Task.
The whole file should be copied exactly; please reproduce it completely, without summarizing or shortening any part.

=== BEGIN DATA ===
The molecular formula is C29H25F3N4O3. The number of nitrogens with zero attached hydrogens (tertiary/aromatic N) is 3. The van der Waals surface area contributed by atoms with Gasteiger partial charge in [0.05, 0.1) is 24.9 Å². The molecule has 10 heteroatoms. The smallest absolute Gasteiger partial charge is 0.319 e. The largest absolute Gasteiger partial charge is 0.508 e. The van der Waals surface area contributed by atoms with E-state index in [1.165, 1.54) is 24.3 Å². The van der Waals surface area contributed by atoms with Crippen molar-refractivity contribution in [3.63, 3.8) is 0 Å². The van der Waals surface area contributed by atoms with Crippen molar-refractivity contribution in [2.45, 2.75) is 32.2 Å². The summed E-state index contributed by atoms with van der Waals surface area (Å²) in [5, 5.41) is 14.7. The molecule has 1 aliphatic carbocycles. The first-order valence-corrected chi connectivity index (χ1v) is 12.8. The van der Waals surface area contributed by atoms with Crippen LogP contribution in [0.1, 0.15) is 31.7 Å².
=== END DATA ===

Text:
The molecular formula is C29H25F3N4O3. The number of nitrogens with zero attached hydrogens (tertiary/aromatic N) is 3. The van der Waals surface area contributed by atoms with Gasteiger partial charge in [0.05, 0.1) is 24.9 Å². The molecule has 10 heteroatoms. The smallest absolute Gasteiger partial charge is 0.319 e. The largest absolute Gasteiger partial charge is 0.508 e. The van der Waals surface area contributed by atoms with E-state index in [1.165, 1.54) is 24.3 Å². The van der Waals surface area contributed by atoms with Crippen molar-refractivity contribution in [3.63, 3.8) is 0 Å². The van der Waals surface area contributed by atoms with Crippen molar-refractivity contribution in [2.45, 2.75) is 32.2 Å². The summed E-state index contributed by atoms with van der Waals surface area (Å²) in [5, 5.41) is 14.7. The molecule has 1 aliphatic carbocycles. The first-order valence-corrected chi connectivity index (χ1v) is 12.8. The van der Waals surface area contributed by atoms with Crippen LogP contribution in [0.1, 0.15) is 31.7 Å².